Wayne State University School of Social Work announces new Master of Social Work Program focal areas
For over 87 years, the Wayne State University School of Social Work has worked to prepare a diverse student body for social work practice that promotes social justice, with a particular focus on urban communities. As we look to the future of social work education, the need for increased specialized training within practice areas and with individual client populations is on the rise. In response, the School has launched seven new focal areas of study within the Master of Social Work Program (MSW).
The nearly 600 MSW students who annually attend Detroit’s Social Work School are provided with instruction grounded in evidence-based practice which can be utilized in place-based contexts. Distinctive MSW focal areas now allow students to further customize their learning experience beyond the primary program concentrations of Innovation in Community, Policy, and Leadership (ICPL) and Interpersonal Practice (IP). Selecting a focus area will allow students to make connections between social work practice and broader struggles to advance human rights and social, economic, and environmental justice. “Focal areas provide students with the ability to select a focused area of study for elective courses to gain additional skills and appreciate the strengths and expertise of the diverse clients they serve,” stated Social Work Assistant Dean for Student Affairs Anwar Najor-Durack, PhD.
MSW Focal areas
Integrated Health, Behavioral Health, and Substance Use: This focus area offers courses that help students integrate knowledge about physical and mental health and substance use. In addition, it offers perspectives on the impact of health disparities, poverty, oppression, and the urban context on physical health, behavioral health, and substance use outcomes and services. Related Programs: Certificate on Alcohol and Drug Abuse Studies and MSW/MPH Joint Degree
Trauma, Stress, and Violence: This focus area examines the impact of exposure to violence and toxic stress on individuals across the lifespan and across bio-psycho-social-spiritual domains. Additionally, interventions that reduce the potential impact of violence and traumatic stressors on human development and functioning as well as resilience and protective factors are discussed.
Social Work in Criminal Legal Settings: This focal area prepares students to work in multidisciplinary teams at each intercept of the criminal/legal system (police, courts, jails, prisons, probation/parole). It provides a foundation on criminological theory and current policy responses, and practical tools for assessing the risk and needs of individuals charged and/or sentenced with criminal offences. Related Program: Holistic Defense Course Series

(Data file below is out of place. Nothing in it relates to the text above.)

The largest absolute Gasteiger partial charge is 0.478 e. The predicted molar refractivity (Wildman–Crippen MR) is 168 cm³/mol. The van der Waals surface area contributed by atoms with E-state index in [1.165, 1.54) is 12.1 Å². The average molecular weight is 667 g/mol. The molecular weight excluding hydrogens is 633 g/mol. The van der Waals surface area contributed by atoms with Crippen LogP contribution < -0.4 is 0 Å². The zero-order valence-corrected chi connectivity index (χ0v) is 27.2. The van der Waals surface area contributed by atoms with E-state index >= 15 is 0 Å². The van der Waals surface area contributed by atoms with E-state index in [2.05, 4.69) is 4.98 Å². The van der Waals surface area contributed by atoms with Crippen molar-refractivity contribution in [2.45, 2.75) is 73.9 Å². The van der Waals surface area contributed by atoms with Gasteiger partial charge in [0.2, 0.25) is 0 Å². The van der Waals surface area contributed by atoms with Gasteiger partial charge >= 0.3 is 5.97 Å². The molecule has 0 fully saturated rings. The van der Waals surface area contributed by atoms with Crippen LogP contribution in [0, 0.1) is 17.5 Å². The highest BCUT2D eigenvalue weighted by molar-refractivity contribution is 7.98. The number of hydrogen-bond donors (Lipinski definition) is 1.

Social Work with Older Adults: This focus area provides students with important perspectives, knowledge, and skills that are necessary when working with older adults and their families in settings including housing, senior centers, hospitals, nursing homes, multiservice agencies, and community-based organizations. Affiliated Program: Gerontology Certificate
Children and Families: This focus area provides students with a comprehensive looks at working with children and families across the micro-macro continuum including perspectives on intervention for both policy and interpersonal practice. Affiliated Programs: Dual-Title in Infant Mental Health and Social Work, Child Welfare Certificate and School Social Work
Research and Evaluation: This focal area provides students with the opportunity to engage in research informed practice and prepare for a career in assessment, program evaluation, and research. Related Program: Graduate Certificate in Research and Evaluation
Community Change, Social Entrepreneurship, and Social Justice: This focal area focuses on how to advance human rights, social, economic, and environmental justice. Students are exposured to the skills they will need as supervisors and leaders of interprofessional teams, and as entrepreneurs. Related Initiative: Social Entrepreneurship
“When developing these focal areas, we really took stock of what our students need to be exceptional in the workplace and in meeting the needs of the community we serve,” noted Professor and Dean of Social Work Sheryl Kubiak, PhD. “These not only display the breadth of expertise found within the School, but are also responsive to current and emerging areas of study within the social work profession. Our goal is to provide students with a customizable hands-on education that provides them with the skills they can apply in their daily practice and these new focal areas provide just that.”
Those interested in learning more about the MSW focal areas are encouraged to visit our website, attend an upcoming information session or contact our Office of Admissions and Student Services at firstname.lastname@example.org or 313-577-4409.